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Species Concepts and Reproductive Isolating Barriers

Author(s): Tadzia GrandPré, PhD, Nancy Moreno, PhD, and Lisa Marie Meffert, PhD

Hybrid Inviability

When hybrid zygotes are formed, they frequently die at some point during their development due to genetic incompatibility between the two parent species. This isolation mechanism, known as hybrid inviability, prevents the genomes of the two species from mixing. In this way, the gene flow between the two populations is impeded.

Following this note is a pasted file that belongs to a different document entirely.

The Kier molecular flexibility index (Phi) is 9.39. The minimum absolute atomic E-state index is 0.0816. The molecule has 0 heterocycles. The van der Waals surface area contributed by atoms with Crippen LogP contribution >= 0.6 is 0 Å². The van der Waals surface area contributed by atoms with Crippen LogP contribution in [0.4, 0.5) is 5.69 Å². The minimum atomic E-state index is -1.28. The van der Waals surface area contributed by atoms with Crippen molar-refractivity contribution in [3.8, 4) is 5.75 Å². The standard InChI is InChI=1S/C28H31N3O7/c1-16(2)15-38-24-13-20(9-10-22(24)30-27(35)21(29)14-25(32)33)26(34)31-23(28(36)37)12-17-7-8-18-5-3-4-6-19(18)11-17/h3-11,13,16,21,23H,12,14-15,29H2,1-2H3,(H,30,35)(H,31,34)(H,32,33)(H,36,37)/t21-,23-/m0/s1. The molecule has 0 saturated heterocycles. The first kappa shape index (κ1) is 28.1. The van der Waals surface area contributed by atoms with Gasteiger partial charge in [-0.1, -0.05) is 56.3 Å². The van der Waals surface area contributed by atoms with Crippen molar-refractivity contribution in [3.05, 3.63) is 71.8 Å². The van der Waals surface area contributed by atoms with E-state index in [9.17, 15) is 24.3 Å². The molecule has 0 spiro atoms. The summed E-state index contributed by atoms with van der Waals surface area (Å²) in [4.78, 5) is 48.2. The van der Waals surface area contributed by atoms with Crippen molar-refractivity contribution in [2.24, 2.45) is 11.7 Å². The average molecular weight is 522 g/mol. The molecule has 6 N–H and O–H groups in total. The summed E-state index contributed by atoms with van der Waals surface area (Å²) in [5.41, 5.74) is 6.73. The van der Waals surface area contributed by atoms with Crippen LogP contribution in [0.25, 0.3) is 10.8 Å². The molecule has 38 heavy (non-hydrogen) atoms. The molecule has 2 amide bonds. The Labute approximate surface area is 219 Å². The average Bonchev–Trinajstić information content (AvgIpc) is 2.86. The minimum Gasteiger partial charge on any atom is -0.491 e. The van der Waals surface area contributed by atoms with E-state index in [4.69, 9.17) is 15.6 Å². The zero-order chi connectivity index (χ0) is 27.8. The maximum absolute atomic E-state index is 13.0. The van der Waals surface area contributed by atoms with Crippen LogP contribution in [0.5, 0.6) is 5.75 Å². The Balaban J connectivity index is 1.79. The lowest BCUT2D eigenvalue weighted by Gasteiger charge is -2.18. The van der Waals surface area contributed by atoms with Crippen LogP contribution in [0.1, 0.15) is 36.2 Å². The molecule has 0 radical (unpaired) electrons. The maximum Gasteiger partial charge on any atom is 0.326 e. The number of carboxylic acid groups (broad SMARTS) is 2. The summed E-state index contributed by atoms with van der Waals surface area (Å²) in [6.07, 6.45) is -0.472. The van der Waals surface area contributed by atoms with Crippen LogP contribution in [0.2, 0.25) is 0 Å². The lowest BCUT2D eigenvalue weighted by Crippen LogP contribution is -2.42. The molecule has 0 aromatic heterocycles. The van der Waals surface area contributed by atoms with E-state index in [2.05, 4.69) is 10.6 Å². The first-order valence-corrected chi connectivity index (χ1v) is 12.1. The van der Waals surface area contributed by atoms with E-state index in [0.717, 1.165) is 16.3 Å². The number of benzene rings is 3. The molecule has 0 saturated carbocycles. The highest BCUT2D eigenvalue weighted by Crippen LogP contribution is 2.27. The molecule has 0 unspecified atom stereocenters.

One example of hybrid inviability occurs in the frog genus, Rana. Interbreeding between some species of Rana results in the formation of hybrid tadpoles, but the tadpoles die before they become reproductive adults. Thus, the populations corresponding to different species remain genetically isolated.

Hybrid inviability is a postmating isolating mechanism and also a postzygotic isolating mechanism.